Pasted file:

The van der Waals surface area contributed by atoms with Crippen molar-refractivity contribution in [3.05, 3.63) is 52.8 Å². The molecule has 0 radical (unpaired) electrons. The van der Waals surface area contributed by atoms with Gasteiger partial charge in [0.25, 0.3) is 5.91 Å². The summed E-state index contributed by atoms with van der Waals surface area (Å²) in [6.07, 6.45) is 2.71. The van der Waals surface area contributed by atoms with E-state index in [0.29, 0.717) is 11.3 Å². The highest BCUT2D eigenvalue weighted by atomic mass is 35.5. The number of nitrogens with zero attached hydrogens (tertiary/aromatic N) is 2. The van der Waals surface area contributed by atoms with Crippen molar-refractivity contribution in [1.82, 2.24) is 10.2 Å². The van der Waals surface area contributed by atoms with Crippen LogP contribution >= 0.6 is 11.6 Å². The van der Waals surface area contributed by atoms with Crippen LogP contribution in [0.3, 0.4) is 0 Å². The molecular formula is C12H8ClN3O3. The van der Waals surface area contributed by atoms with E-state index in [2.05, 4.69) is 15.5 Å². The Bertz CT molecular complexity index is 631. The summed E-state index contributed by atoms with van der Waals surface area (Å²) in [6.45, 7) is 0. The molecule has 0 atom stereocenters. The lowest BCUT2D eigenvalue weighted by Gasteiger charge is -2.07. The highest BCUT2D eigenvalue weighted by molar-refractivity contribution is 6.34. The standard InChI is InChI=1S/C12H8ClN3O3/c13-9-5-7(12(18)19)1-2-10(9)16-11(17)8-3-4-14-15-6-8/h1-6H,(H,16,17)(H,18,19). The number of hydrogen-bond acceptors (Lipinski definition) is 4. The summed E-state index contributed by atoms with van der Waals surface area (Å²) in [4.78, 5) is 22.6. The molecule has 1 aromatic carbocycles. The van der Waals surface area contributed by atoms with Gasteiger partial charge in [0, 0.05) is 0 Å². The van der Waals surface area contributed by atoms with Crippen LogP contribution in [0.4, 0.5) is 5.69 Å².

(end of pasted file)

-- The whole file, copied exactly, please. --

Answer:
The van der Waals surface area contributed by atoms with Crippen molar-refractivity contribution in [3.05, 3.63) is 52.8 Å². The molecule has 0 radical (unpaired) electrons. The van der Waals surface area contributed by atoms with Gasteiger partial charge in [0.25, 0.3) is 5.91 Å². The summed E-state index contributed by atoms with van der Waals surface area (Å²) in [6.07, 6.45) is 2.71. The van der Waals surface area contributed by atoms with E-state index in [0.29, 0.717) is 11.3 Å². The highest BCUT2D eigenvalue weighted by atomic mass is 35.5. The number of nitrogens with zero attached hydrogens (tertiary/aromatic N) is 2. The van der Waals surface area contributed by atoms with Crippen molar-refractivity contribution in [1.82, 2.24) is 10.2 Å². The van der Waals surface area contributed by atoms with Crippen LogP contribution >= 0.6 is 11.6 Å². The van der Waals surface area contributed by atoms with Crippen LogP contribution in [0.3, 0.4) is 0 Å². The molecular formula is C12H8ClN3O3. The van der Waals surface area contributed by atoms with E-state index in [2.05, 4.69) is 15.5 Å². The Bertz CT molecular complexity index is 631. The summed E-state index contributed by atoms with van der Waals surface area (Å²) in [6.45, 7) is 0. The molecule has 0 atom stereocenters. The lowest BCUT2D eigenvalue weighted by Gasteiger charge is -2.07. The highest BCUT2D eigenvalue weighted by molar-refractivity contribution is 6.34. The standard InChI is InChI=1S/C12H8ClN3O3/c13-9-5-7(12(18)19)1-2-10(9)16-11(17)8-3-4-14-15-6-8/h1-6H,(H,16,17)(H,18,19). The number of hydrogen-bond acceptors (Lipinski definition) is 4. The summed E-state index contributed by atoms with van der Waals surface area (Å²) in [4.78, 5) is 22.6. The molecule has 1 aromatic carbocycles. The van der Waals surface area contributed by atoms with Gasteiger partial charge in [0, 0.05) is 0 Å². The van der Waals surface area contributed by atoms with Crippen LogP contribution in [0.4, 0.5) is 5.69 Å².